12. ^ a b Jennifer Schuessler (19 May 2017). "A Defense of ‘Transracial’ Identity Roils Philosophy World", The New York Times.
  13. ^ a b c Rebecca Tuvel (29 March 2017). "In Defense of Transracialism". Hypatia. 32 (2): 263–278. doi:10.1111/hypa.12327Freely accessible. 
  14. ^ a b "Interview with Hypatia Founders and Editors", 25th Anniversary Conference: Feminist Legacies/Feminist Futures, University of Washington, 24 October 2009, from 00:08:45.
  15. ^ Azizah Y. Al-Hibri and Margaret A. Simons (eds.) (1990). Hypatia Reborn: Essays in Feminist Philosophy. Bloomington: Indiana University Press.
  16. ^ al-Hibri (2009), from 00:11:30.
  17. ^ Hypatia founders and editors, 2009, from 00:02:50.
  18. ^ Hypatia founders and editors, 2009, from 00:05:45.
  19. ^ a b c d Elizabeth Anderson, et al. (18 May 2017). "Statement From Hypatia Board Regarding Tuvel Controversy", Daily Nous.
  20. ^ a b c d e "Hypatia Editorial Board", Hypatia.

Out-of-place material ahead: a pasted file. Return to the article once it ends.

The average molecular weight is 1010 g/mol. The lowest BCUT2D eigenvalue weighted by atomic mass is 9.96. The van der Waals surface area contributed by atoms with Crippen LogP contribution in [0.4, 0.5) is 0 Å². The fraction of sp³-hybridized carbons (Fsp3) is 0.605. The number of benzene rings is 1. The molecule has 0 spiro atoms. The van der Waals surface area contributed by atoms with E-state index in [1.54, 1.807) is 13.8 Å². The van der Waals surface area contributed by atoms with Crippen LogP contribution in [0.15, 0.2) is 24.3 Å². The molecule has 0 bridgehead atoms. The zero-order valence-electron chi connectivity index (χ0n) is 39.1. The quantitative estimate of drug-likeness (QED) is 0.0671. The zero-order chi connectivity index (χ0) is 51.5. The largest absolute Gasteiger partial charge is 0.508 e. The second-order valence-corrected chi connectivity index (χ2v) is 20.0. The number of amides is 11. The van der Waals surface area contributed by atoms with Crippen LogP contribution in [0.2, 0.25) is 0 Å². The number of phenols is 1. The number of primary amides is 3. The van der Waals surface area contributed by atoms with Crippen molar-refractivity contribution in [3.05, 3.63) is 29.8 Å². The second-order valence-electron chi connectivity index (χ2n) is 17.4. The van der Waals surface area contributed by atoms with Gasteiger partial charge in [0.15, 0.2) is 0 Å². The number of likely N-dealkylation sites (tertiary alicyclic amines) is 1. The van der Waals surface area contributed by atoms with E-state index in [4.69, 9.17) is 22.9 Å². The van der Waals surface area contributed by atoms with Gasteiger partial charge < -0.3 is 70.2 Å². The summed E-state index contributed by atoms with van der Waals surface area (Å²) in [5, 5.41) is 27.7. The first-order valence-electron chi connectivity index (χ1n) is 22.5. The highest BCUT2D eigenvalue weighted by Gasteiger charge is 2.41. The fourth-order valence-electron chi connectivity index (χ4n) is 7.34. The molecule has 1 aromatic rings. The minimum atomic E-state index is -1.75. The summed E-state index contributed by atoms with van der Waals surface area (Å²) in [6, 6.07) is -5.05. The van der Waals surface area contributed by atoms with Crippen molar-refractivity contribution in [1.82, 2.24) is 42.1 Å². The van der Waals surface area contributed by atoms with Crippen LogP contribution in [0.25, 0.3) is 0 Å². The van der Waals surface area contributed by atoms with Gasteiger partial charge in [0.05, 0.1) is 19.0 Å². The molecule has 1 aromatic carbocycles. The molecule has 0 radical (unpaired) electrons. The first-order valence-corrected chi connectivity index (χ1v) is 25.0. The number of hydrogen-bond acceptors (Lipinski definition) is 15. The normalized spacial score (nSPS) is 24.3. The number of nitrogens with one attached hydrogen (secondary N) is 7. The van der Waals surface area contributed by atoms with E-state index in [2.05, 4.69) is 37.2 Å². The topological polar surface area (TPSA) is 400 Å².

21. ^ "Hypata Honor Roll", Hypatia.
  22. ^ a b "Open letter to Hypatia", Google Docs. Archived 2 May 2017 at 16:46:03 and 20:28:51 UTC.
  23. ^ "Title page for ETD etd-07102014-161455", Vanderbilt University. Retrieved 16 May 2017.

    Rebecca Tuvel (August 2014). Epistemic Injustice Expanded: A Feminist, Animal Studies Approach, Vanderbilt University.

  24. ^ a b Cressida Heyes (30 April 2017). "To our friends and colleagues in feminist philosophy", Heyes' Facebook page (WebCite).

    Cressida Heyes (1 May 2017). "To our friends and colleagues in feminist philosophy", Hypatia's Facebook page. Retrieved 25 May 2017.

  25. ^ "Overwiew". Hypathia. Wiley-Blackwell. 
  26. ^ a b c d "Master Journal List". Intellectual Property & Science. Clarivate Analytics. Retrieved 2017-07-25. 
  27. ^ "Source details: Hypatia". Scopus preview. Elsevier. Retrieved 2017-07-25. 
  28. ^ "Hypatia". 2016 Journal Citation Reports. Web of Science (Social Sciences ed.). Clarivate Analytics. 2017. 

Further reading[edit]

External links[edit]